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RESEARCH LETTER | Health Care Reform

Developing a Model for Attending Physician Workload and Outcomes

Henry J. Michtalik, MD, MPH, MHS; Peter J. Pronovost, MD, PhD; Jill A. Marsteller, PhD, MPP; Joanne Spetz, PhD; Daniel J. Brotman, MD
JAMA Intern Med. 2013;173(11):1026-1028. doi:10.1001/jamainternmed.2013.405.
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With increased economic pressures on hospitals, limitations on resident physician hours, and payment reductions for preventable harms, hospitals seek to increase productivity while improving the quality of patient care. Frequently, relative value units and patient encounters are used to track physician productivity and establish national benchmarks.1,2 However, productivity varies based on a range of characteristics that are not generally reported, limiting the accuracy of comparisons across institutions. Also, comprehensive process and outcome measures from different stakeholders' perspectives need to be established to align diverse health care interests, ensure widespread acceptability, and provide comprehensive goals.3 In the present study, we (1) identify an actionable measure of attending physician workload; (2) characterize factors accounting for differences in workload; and (3) identify a congruent set of measures that would be valued by disparate stakeholders.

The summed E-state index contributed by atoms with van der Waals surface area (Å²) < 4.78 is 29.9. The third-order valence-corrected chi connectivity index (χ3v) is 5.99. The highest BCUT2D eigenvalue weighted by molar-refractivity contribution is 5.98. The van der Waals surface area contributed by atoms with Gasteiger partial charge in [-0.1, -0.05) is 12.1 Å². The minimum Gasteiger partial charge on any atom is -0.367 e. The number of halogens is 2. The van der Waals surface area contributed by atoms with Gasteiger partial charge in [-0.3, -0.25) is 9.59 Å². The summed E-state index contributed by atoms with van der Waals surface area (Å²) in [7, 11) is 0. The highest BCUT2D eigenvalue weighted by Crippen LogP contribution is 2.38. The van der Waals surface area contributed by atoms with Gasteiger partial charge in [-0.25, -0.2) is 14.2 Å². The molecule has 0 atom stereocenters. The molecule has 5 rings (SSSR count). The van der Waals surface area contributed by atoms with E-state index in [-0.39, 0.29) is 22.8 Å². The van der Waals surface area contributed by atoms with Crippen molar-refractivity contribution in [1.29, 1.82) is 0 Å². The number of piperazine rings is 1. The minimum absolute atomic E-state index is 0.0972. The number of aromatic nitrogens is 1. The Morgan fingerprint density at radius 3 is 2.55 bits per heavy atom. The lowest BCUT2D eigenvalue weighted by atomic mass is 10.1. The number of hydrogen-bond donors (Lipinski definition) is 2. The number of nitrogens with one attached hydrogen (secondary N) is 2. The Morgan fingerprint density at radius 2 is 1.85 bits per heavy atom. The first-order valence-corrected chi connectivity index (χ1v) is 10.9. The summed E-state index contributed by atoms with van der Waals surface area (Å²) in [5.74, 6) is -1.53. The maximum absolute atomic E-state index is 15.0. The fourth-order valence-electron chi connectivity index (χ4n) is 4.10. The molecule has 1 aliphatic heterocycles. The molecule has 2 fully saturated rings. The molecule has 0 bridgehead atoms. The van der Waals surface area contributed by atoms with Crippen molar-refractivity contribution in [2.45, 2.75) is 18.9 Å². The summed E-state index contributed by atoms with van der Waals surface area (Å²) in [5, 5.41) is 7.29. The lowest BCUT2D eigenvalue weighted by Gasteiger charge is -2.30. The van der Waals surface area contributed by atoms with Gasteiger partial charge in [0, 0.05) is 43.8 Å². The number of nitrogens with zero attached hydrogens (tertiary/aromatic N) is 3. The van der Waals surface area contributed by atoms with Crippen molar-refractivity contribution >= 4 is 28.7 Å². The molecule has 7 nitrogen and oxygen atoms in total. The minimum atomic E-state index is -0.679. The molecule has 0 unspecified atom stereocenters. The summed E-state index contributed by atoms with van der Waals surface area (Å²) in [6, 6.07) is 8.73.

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Figure. Summary of physician, hospital, team, and patient characteristics affecting attending physician workload. HS indicates house staff (residents, fellows); NPP, nonphysician practitioner.

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The American Medical Association is accredited by the Accreditation Council for Continuing Medical Education to provide continuing medical education for physicians. The AMA designates this journal-based CME activity for a maximum of 1 AMA PRA Category 1 CreditTM per course. Physicians should claim only the credit commensurate with the extent of their participation in the activity. Physicians who complete the CME course and score at least 80% correct on the quiz are eligible for AMA PRA Category 1 CreditTM.
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